If you are planning on doing some horse jumping it is important to get your horse to take off at the correct ‘spot’.
Terminology In Horse Show Jumping
The Long Spot – When jumping, taking off to early or far from the base of the fence is called a “long spot”. Whether you are horse jumping in the hunter ring (being judged on the form and technique of the horse) or in the Show Jumping arena getting to the right spot is important.
Taking off too soon and getting a long sport will result in:
the horse having to make more of an effort to get over the fence. Taking off too soon will require the horse to make more of an effort to get to the other side of the fence. If it is a big or technical fence it could cause a knock down or fall of the rider.
The rider being left behind, which in turn may cause the horse to have bad form or knock down a fence jumping.
The Chip – Or getting in too close.
Chipping in or getting a teeny tiny stride in front of the fence will result in:
The rider being ahead of the horse and weighting the horses front end. This prevents the ability of the horse from being light on his front end and being able to lift his front end up.
Getting in too close does not allow the horse enough time to lift his legs out of the way and may result in a knock down.
5 Factors that Determine Your Take Off Spot When Show Jumping
Your horse should take off approximately the height of the jump away from the fence. So if you were jumping a 3′ fence then your horse should take off approximately 3 feet away from it.
There are five main factors that determine where your take off is for the jump:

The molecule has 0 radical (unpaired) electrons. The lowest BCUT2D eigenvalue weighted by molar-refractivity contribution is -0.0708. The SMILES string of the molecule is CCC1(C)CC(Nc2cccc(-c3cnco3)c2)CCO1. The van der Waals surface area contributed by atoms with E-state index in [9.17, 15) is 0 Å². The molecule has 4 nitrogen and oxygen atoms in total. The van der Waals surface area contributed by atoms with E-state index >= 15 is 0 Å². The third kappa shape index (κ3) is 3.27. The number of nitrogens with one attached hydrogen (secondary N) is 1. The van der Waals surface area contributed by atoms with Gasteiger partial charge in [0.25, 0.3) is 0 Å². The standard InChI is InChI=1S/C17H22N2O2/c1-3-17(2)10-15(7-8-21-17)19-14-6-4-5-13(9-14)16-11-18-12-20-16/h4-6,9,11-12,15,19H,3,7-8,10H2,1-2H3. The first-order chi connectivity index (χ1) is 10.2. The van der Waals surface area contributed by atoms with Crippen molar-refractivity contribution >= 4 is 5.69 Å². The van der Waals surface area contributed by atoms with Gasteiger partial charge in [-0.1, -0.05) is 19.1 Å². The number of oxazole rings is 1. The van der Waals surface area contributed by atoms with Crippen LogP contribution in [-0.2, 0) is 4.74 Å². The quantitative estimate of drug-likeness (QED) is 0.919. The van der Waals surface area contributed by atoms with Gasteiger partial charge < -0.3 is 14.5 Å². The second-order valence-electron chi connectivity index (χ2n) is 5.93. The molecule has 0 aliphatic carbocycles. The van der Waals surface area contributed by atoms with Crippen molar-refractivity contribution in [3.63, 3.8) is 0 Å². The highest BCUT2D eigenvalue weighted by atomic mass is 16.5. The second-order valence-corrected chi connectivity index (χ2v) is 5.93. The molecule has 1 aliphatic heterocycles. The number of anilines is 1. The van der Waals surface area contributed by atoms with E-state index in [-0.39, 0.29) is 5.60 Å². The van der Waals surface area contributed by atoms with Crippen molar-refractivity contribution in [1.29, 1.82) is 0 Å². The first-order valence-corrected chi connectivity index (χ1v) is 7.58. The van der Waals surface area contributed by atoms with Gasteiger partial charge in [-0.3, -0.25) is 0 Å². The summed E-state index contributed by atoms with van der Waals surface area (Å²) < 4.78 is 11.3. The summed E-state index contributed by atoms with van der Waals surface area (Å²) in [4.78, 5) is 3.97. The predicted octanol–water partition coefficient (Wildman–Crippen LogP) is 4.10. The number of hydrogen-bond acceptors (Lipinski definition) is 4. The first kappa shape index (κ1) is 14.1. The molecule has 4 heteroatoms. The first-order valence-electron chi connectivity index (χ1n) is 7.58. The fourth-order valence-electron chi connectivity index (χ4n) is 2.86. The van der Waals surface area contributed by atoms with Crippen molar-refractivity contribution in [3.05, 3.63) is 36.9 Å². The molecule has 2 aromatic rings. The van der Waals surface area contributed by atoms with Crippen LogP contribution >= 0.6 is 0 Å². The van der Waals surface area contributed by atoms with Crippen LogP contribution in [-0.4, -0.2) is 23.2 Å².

- The height of the jump. The take off point should be approximately the height of the jump away from the fence.
- HOw long your horse’s stride is. The longer and faster your horse, the father out from the base of the jump the horse will take off. If your horse has a short stride your horse will get deeper to the fence and take off closer to the base of the jump. If you have alonger stride then the horse will take off farther away from the base of the jump.
- Jumping from sand or grass. The type and depth of footing will determine the take off spot. If there is deep footing the horse will get closer to the base. Deep sand versus hard footing or grass are all considerations on the take off spot.
- The Type of jump. Horses will jump further from the base of a vertical and get closer to the base of an oxer.
- Location of the jump in the course. For example, riding a line from a vertical to an oxer is longer than riding from an oxer to a vertical. This is because of the arc the horse makes when jumping. The horse will physically land further into the line when jumping the oxer first so this will give him less usable space between fence.
If you see a tight distance coming don’t abandon your horse. Sit up, keep your eyes up and keep the energy coming from behind with a closed leg. Sitting up will help the horse to use his hindquarters and be able to lift up its front end out of the way. Keeping him balance and able to use his hindquarters will allow him to jump from a deep distance.